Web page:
Ireland’s three largest disability groups have joined forces to urge Health Minister James Reilly to protect funding for the specialist sector.
Inclusion Ireland, Irish Autism Action, and Down Syndrome Ireland made the call as the HSE puts the finishing touches to its budget for next year.
Health bosses have until early next week to send its plan on how to cut at least €666m from the system in 2014 to Dr Reilly.
The minister will then have three weeks to publish the plan, which has already suffered two 10-day delays due to the difficulty in cutting back an overstretched system.
However, with the likelihood of deeper cuts hanging over them, the three disability groups — which together represent more than 150,000 people — have urged Dr Reilly not to allow yet more attacks on the area.
“The Government will maintain that some €1.4bn is presently spent in the disability area, but it is clearly not reaching young children who need therapy inputs,” warned Inclusion Ireland chief executive Paddy Connolly. “Better management of the disability budget is urgently needed to ensure families with young children receive the supports they need.
“We are clearly failing many thousands of children if we cannot equip them, through speech and language therapy, with the basic skills to communicate.”
According to the groups, out of the 34,617 people currently on speech and language therapy waiting lists, more than 6,500 have been denied the care they need for more than a year.
A further 15,830 people are waiting for an assessment by an occupational therapist, with 2,500 — 1,900 of whom are children — seeing treatment delayed for over 12 months.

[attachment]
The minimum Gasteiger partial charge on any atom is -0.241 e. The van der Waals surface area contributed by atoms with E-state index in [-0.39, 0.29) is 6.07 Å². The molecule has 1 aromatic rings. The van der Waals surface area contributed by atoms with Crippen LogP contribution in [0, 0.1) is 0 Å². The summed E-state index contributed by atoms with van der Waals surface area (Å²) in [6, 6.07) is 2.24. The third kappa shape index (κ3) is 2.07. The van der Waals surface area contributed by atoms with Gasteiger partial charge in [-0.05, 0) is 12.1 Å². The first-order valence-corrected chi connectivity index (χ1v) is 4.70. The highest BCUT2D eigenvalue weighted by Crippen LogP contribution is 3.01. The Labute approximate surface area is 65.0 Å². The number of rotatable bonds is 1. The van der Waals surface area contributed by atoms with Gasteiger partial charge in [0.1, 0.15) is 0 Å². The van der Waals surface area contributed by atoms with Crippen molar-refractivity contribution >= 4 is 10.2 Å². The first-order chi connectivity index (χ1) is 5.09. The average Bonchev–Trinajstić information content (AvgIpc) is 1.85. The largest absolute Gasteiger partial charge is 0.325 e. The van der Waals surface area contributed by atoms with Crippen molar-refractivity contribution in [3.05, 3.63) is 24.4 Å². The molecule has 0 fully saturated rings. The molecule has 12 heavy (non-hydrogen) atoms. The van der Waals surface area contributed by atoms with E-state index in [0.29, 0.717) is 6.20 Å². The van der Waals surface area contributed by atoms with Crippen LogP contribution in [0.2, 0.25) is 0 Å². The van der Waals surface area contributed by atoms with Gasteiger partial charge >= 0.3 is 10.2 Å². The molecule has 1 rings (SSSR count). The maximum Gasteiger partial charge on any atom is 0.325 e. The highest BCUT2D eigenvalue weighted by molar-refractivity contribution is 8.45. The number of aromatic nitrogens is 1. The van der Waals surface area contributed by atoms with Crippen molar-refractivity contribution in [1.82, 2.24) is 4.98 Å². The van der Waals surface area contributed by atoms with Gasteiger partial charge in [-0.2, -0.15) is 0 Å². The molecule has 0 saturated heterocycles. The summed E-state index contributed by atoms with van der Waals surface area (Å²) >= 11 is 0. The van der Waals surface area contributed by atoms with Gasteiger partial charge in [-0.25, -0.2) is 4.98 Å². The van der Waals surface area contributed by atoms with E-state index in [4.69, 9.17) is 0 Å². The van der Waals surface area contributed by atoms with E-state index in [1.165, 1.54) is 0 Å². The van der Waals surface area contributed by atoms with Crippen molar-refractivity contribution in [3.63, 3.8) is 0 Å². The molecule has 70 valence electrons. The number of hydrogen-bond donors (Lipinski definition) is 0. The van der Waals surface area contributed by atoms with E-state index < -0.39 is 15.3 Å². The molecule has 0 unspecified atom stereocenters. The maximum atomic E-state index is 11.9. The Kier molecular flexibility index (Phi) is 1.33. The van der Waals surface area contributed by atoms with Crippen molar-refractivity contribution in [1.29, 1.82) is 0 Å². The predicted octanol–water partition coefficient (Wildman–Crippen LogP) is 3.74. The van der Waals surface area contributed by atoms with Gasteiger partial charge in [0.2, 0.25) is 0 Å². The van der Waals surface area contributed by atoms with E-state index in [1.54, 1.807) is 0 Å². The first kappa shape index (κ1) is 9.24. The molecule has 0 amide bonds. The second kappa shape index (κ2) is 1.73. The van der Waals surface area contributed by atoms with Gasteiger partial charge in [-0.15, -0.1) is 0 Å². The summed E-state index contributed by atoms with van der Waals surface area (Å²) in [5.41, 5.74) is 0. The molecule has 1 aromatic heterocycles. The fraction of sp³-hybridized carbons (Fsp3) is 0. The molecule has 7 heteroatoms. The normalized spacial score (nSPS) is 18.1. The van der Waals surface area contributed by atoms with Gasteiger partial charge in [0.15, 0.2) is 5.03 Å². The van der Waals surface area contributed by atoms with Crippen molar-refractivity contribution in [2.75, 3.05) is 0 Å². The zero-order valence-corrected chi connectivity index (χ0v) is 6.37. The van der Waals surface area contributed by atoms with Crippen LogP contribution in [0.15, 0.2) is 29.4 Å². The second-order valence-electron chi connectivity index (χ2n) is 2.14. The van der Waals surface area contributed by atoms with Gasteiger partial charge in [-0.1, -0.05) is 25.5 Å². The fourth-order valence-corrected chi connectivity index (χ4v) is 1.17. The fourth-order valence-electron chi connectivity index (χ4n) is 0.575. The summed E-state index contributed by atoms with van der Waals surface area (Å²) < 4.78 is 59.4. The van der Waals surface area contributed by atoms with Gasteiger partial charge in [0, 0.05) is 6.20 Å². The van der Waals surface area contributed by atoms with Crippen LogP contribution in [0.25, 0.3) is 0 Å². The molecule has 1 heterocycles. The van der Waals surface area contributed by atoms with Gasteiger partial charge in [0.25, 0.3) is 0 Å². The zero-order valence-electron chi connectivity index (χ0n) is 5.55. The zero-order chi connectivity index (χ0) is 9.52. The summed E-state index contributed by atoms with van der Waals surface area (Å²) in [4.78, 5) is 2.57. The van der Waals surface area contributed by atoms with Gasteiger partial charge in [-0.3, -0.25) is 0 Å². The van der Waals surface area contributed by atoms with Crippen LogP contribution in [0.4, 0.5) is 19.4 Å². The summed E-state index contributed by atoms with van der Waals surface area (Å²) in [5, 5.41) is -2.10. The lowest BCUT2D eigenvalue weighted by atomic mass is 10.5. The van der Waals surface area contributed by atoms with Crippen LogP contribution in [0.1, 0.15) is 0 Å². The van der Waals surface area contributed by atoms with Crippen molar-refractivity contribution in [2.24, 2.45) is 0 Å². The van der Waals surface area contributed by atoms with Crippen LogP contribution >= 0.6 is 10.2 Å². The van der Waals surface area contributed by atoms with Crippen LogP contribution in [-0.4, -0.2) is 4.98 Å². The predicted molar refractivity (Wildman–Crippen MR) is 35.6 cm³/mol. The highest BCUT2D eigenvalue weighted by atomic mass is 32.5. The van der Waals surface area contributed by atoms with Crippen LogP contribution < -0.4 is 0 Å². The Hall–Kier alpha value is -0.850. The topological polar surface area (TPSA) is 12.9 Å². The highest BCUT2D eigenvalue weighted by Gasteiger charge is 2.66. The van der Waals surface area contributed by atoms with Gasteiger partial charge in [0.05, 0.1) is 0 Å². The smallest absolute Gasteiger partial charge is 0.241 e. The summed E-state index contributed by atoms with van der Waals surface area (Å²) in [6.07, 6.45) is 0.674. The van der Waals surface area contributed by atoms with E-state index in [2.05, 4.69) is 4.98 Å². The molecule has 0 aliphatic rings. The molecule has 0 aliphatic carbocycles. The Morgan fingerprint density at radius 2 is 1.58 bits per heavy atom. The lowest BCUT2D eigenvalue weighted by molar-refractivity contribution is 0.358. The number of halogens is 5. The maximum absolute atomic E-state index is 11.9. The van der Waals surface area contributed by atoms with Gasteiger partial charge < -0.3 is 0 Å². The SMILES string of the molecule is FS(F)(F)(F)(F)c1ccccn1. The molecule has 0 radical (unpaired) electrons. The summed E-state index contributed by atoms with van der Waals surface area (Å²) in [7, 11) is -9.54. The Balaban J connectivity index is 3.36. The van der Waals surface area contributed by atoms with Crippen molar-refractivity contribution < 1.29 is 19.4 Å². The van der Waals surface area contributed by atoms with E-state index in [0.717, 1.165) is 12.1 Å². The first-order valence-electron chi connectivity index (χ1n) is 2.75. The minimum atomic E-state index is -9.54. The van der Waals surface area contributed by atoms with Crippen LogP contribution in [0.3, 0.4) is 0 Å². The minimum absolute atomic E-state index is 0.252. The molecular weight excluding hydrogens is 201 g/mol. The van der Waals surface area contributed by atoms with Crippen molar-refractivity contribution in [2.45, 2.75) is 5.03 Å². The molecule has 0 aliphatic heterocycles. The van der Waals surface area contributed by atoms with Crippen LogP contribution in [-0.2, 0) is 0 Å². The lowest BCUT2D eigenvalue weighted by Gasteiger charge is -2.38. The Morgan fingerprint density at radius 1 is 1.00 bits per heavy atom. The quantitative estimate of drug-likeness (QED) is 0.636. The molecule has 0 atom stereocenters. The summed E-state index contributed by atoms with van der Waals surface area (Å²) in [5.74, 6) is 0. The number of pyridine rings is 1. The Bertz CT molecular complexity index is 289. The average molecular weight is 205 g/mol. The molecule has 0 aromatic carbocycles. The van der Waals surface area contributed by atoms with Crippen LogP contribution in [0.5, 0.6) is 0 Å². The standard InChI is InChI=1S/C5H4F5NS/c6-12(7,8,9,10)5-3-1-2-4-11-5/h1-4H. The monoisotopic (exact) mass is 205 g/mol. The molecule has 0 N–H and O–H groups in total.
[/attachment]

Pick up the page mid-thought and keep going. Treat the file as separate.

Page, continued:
In the HSE Dublin Mid-Leinster region there are now 45,000 fewer respite nights for families than just one year ago.
And despite the Disability Act insisting children under the age of six are automatically entitled to have their needs assessed within six months, in 2012, 763 children saw the checks delayed beyond this timeframe.
“Parents all around the country are fundraising so they can pay privately for autism supports for their children,” said Irish Autism Action chief executive Kevin Whelan. “Many families have given up any hope of getting a service from the public health system.”
100 children lose out
More than 100 children with Down’s syndrome have lost their discretionary medical cards because of the cutbacks scandal surrounding the issue.
Down Syndrome Ireland chief executive, Pat Clarke, revealed the situation as part of a call to prevent a further slashing of vital health service budgets taking place.
A key part of the HSE’s planned €666m worth of cuts is expected to be a €113m reduction in medical card expenditure.
Mr Clarke said if such a target is met, it will have a “massive impact” on children affected by the condition. “We are aware of over 100 children with Down syndrome who have had their discretionary medical cards withdrawn,” said Mr Clarke.
“There is real fear this number will rise as a result of the budget commitment to find further savings.”
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